U.S. agriculture regulators on Feb. 3 said that U.S. farmers could proceed with planting genetically altered alfalfa without the restrictions that opponents say are needed to protect conventional and organic farm fields from contamination.
The U.S. Department of Agriculture said the decision made by its Animal and Plant Health Inspection Service (APHIS) was made after analysis of various economic and environmental factors, and allows GMO farmers to get their crop in the ground this spring.
“After conducting a thorough and transparent examination of alfalfa… APHIS has determined that Roundup Ready alfalfa is as safe as traditionally bred alfalfa,” Agriculture Secretary Tom Vilsack said.
Alfalfa is the fourth-largest U.S. field crop, grown on about 23 million acres annually, and the decision to allow planting of a genetically altered version comes after years of court battles with opponents.
The genetically altered alfalfa was developed by biotech leader Monsanto to tolerate treatments of Roundup herbicide.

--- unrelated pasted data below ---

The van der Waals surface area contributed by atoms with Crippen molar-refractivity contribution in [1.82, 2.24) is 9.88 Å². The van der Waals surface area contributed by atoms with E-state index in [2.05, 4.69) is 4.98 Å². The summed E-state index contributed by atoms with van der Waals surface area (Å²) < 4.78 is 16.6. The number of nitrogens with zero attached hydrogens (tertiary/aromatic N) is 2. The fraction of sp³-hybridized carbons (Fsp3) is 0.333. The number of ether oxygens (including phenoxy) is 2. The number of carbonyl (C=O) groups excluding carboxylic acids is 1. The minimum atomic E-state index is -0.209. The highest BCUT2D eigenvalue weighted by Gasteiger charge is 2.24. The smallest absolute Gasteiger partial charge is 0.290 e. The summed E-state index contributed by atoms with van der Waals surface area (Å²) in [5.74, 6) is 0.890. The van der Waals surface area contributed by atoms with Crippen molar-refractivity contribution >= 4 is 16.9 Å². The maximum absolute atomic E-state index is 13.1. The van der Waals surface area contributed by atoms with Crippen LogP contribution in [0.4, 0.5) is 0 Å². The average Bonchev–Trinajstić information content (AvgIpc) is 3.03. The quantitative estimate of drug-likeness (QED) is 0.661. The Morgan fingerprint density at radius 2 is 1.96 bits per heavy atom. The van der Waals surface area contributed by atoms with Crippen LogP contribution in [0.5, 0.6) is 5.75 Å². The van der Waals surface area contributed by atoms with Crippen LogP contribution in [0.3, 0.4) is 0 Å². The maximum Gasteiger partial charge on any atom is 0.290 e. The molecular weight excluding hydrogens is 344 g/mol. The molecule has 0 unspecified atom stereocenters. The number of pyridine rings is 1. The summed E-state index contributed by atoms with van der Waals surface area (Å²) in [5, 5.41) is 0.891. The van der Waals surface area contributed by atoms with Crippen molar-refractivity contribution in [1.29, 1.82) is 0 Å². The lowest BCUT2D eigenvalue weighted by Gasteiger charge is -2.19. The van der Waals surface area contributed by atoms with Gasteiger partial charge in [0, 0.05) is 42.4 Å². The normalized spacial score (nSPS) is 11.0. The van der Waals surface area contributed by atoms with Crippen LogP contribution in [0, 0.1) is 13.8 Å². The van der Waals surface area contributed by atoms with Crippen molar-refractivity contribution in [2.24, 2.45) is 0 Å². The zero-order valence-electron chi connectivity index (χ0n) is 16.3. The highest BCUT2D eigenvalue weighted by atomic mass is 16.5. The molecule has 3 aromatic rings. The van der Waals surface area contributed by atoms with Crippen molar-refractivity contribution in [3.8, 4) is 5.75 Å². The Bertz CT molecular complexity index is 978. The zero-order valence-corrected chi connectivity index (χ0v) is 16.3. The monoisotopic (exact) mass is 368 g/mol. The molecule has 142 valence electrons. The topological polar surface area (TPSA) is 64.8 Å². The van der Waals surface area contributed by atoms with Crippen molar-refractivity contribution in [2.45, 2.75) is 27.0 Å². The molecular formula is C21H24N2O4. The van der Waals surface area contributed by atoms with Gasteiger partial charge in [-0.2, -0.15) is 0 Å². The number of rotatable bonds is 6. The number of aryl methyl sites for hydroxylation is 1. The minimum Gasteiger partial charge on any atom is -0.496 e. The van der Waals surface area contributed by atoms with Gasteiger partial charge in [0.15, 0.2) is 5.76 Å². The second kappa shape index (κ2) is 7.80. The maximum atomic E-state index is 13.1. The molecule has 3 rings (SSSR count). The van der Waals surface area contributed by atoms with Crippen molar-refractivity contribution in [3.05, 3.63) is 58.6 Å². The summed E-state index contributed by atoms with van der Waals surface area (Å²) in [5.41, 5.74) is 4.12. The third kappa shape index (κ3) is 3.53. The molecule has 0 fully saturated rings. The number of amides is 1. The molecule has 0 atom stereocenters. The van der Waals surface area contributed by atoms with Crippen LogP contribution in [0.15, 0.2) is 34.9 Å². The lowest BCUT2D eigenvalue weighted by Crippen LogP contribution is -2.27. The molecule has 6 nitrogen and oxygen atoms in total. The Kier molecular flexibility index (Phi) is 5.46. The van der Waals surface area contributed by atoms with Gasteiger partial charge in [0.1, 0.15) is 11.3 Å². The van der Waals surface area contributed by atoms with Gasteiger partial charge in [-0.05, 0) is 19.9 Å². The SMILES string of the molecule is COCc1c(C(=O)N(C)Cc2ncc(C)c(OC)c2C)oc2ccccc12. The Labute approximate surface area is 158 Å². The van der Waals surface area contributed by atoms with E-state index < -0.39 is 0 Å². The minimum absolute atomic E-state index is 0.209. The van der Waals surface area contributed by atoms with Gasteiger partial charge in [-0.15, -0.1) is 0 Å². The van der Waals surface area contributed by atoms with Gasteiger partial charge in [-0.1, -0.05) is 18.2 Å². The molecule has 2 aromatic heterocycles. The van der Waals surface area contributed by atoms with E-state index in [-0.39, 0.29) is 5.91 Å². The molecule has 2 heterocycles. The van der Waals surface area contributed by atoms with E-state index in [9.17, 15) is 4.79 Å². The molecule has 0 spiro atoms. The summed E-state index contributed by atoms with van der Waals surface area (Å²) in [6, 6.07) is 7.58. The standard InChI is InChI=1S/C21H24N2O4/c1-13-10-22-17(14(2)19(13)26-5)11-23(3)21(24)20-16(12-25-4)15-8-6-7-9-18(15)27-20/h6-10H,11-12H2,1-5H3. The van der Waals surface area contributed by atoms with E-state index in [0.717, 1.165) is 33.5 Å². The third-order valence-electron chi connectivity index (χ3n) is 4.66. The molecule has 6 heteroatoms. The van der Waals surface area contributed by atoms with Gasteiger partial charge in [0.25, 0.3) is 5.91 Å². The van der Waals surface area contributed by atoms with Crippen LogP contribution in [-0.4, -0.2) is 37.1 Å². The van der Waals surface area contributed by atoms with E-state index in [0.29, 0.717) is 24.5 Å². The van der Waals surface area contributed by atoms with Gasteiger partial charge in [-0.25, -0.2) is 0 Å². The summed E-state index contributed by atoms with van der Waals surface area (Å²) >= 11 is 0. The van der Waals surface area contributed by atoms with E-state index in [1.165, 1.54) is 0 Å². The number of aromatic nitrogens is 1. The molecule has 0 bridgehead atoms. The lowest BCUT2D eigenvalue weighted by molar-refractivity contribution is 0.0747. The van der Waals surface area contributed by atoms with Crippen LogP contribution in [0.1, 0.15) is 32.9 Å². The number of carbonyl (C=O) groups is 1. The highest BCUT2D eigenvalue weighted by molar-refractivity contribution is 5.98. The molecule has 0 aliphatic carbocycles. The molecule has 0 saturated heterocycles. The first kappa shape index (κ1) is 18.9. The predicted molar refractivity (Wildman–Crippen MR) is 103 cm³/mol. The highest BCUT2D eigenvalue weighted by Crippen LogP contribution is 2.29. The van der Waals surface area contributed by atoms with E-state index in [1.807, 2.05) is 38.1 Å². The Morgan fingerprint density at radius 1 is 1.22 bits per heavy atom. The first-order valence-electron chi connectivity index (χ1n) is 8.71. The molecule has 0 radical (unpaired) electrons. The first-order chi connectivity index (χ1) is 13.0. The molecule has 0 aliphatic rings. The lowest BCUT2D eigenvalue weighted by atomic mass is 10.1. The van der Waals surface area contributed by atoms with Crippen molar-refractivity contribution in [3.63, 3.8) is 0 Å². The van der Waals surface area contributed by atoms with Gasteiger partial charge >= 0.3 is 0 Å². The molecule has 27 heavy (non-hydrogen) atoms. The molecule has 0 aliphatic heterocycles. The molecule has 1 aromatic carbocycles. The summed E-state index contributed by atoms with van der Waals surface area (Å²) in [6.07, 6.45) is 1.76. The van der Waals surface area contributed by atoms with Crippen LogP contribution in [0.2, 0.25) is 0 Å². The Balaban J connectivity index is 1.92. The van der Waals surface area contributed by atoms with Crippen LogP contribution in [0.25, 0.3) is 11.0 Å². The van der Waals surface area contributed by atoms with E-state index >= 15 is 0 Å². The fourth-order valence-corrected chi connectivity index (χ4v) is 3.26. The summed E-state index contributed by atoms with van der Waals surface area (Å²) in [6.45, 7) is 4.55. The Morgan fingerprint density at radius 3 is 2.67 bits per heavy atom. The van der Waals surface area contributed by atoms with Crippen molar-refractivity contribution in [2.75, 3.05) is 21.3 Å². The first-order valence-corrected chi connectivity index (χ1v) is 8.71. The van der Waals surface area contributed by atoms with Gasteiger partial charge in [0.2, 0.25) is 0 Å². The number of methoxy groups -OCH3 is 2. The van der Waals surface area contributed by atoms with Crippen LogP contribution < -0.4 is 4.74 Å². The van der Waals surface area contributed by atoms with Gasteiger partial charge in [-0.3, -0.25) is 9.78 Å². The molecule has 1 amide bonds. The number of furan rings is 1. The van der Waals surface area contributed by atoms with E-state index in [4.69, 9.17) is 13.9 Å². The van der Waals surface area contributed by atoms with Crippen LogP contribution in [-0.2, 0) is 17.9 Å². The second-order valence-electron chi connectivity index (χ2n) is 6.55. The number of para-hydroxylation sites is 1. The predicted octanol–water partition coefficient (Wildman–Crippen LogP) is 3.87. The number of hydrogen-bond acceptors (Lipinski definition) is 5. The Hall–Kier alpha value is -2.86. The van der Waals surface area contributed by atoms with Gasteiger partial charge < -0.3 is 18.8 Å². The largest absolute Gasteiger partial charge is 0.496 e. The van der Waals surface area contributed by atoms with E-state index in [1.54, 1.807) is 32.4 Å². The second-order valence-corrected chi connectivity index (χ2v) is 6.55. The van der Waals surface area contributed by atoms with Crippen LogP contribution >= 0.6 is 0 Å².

But opponents, including conventional and organic farmers, say the biotech alfalfa can easily contaminate their crops because alfalfa is pollinated largely by honey bees, making it difficult to isolate GMO fields from non-GMO strains. Opponents also say increased use of herbicide is translating to increased weed resistance, and the rise of “super weeds.”
A consortium of opponents led by the Center for Food Safety previously won a court decision against USDA for the government’s failure to thoroughly account for the environmental and economic implications of the biotech alfalfa when it approved the crop for the first time in 2005.
A federal court ordered USDA to rescind its approval until the government thoroughly evaluated the impact of the crop.
But opponents said Thursday they still do not believe the government has done so, and they will sue again.
“It is very disappointing. It appears they just capitulated to the demands of the corporations,” said Andrew Kimbrell, executive director of the Center for Food Safety, which has led litigation efforts against USDA. “They really are throwing conventional farmers under the bus.”